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Shanah tovah from Rabbi Laura Janner-Klausner

I love the least popular moment of the High Holy Days

In the stillness of the afternoon on Yom Kippur, during the Mussaf prayer, many people take time out to go home to feed their children, or just rest before the emotions of Yizkor, the Memorial Service and the drama of Neilah, the closure of the day.

Synagogues are quiet and the atmosphere is reflective. And then it comes: an unusual re-enactment – the Temple Service.

Our High Holy Day prayer book, the Machzor, leads us superbly through the sacred drama where we re-interpret the Temple Service. It is an inspiring moment, encapsulating the central theological ideas of Reform Judaism. We confront elements of our history that could easily be rejected as anachronistic, and instead incorporate the powerful ritual of the High Priest asking for forgiveness on behalf of the whole people into our service.

Leading a community with the actions and words of the High Priest is the strongest moment of my Yom Kippur. I start by explaining that as rabbis, we are certainly not in any way priests, or high priests, conduits of holiness. We are all ‘Mamlechet Cohanim‘ – a Kingdom of Priests – and as such I invite all who might wish to join me as I prostrate three times on the raised platform of the bimah in the manner of the High Priest. It certainly feels bizarre to lie down in front of others in front of the Ark, but it is also humbling, jolting me out of my normal patterns, which above all is the point of this most challenging day of the year.

Reform Judaism takes the elements of the Temple Service and uses its symbolism to make strong value statements: “Since the Temple was destroyed no High Priest comes to serve our people… Each one of us is now a priest in the Kingdom of Priests, confessing our sins but asking for mercy for all.” Everyone is now part of the process rather than relying on someone else to atone for us. The liturgy reminds us that we now confess because we are just normal – just mortal and fallible – and it is out of our awareness of our mortality and fallibility that we confess and ask for mercy.

The Service continues:

“You who now hear this ancient ritual, consider it and ponder it in your innermost heart. Turn it, turn it for your life is in it. But though bullocks, temple and priest have gone, purity, sin and sacrifice remain, and they shape our life and transform our destiny… we read an unfamiliar language of lost symbols and seek the purpose of our life in this world.”

After prostrating and sharing the community’s confession, it is reciting the Yom Kippur prayer of the High Priest which resonates most with me as I stand, dressed in white, focused on the joys and pain of last year and the possibilities and anxieties of the incoming year. It is a prayer that places physical needs alongside our spiritual needs – all our needs bound together, a soul-filled melody of needs and aspirations:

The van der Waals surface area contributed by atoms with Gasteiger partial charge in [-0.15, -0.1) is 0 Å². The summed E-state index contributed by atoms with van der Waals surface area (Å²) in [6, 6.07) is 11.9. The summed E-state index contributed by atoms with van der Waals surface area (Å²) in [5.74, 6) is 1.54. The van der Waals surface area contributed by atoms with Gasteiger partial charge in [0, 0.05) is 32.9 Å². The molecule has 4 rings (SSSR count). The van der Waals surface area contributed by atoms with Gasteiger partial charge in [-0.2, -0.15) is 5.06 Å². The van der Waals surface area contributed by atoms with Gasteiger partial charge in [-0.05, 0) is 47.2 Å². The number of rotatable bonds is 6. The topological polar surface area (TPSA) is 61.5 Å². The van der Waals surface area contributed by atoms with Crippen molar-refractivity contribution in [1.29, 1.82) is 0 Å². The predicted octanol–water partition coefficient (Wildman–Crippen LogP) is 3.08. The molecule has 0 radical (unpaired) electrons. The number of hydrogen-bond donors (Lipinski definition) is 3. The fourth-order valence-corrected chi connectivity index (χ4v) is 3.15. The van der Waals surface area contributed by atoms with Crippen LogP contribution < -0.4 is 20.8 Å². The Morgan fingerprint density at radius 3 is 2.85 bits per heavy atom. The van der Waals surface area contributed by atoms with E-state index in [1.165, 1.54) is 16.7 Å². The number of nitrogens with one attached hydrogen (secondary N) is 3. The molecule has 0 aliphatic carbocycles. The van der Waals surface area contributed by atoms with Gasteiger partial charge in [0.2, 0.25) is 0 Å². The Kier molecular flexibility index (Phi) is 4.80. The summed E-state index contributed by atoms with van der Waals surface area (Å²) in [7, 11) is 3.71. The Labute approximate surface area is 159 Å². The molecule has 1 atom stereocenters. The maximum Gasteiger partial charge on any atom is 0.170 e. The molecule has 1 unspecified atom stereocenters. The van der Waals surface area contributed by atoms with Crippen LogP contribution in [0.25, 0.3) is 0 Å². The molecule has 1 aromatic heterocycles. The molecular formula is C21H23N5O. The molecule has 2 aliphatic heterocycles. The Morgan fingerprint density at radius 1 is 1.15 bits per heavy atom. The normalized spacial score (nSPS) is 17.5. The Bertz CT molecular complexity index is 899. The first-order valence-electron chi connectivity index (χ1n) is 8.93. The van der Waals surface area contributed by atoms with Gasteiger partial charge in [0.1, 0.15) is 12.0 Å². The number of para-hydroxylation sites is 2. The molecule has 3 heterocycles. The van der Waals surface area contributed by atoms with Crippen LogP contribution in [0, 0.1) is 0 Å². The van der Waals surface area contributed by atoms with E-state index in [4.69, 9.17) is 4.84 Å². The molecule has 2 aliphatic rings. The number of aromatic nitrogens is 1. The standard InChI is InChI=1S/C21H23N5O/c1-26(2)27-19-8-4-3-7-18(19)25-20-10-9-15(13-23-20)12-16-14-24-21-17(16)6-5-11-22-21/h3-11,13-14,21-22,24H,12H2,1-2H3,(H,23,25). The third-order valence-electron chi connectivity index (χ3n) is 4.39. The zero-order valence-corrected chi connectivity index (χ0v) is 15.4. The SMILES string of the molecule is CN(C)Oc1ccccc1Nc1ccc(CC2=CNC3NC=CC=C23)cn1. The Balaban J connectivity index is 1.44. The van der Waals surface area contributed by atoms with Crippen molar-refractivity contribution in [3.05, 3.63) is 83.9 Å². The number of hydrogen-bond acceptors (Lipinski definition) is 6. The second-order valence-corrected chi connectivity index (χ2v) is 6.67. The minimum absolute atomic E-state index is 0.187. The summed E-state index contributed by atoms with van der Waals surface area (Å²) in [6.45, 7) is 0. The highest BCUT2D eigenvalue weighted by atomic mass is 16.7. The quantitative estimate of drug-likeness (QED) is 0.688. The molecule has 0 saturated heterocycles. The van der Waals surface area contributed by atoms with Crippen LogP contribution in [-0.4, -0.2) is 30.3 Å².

“May it be Your will this year to bring us all good things that come from You, dew, rain and warmth. Let it be a year of ripening fruits, a year of atonement for our sins, a year in which You bless our food and drink, a year of commerce, a year of plenty, a year of joy, a year in which You bless the fruit of the womb and the fruit of the land, a year in which You bless our comings and our goings, a year in which You show us Your compassion, a year of peace and tranquility, a year in which Your people Israel will not require support from one another or from other people, the work of their hands being fully blessed by You.”

However, it is due to the appendix to the prayer of the High Priest that I love this moment most: it gives the hardest truth; one which sadly still resonates as we look at Israel and possibility of conflict with Iran. When all the practical and spiritual needs have being addressed, the High Priest’s prayer rises to its all-too-poignant crescendo:

“And for those who lived in the region of the Sharon, in danger of sudden earthquakes, he said a special prayer: “Lord our God and God of our fathers, do not let their homes become their graves.”

In prayer and in deed we do not shy away from confronting the terrifying possibilities, alongside the high hopes and our basic aspirations.

So as we enter 5773, I pray that our primary physical needs for joy, livelihood, and sustenance are fulfilled, and that our deepest concerns and fears are assuaged.

Shanah tovah

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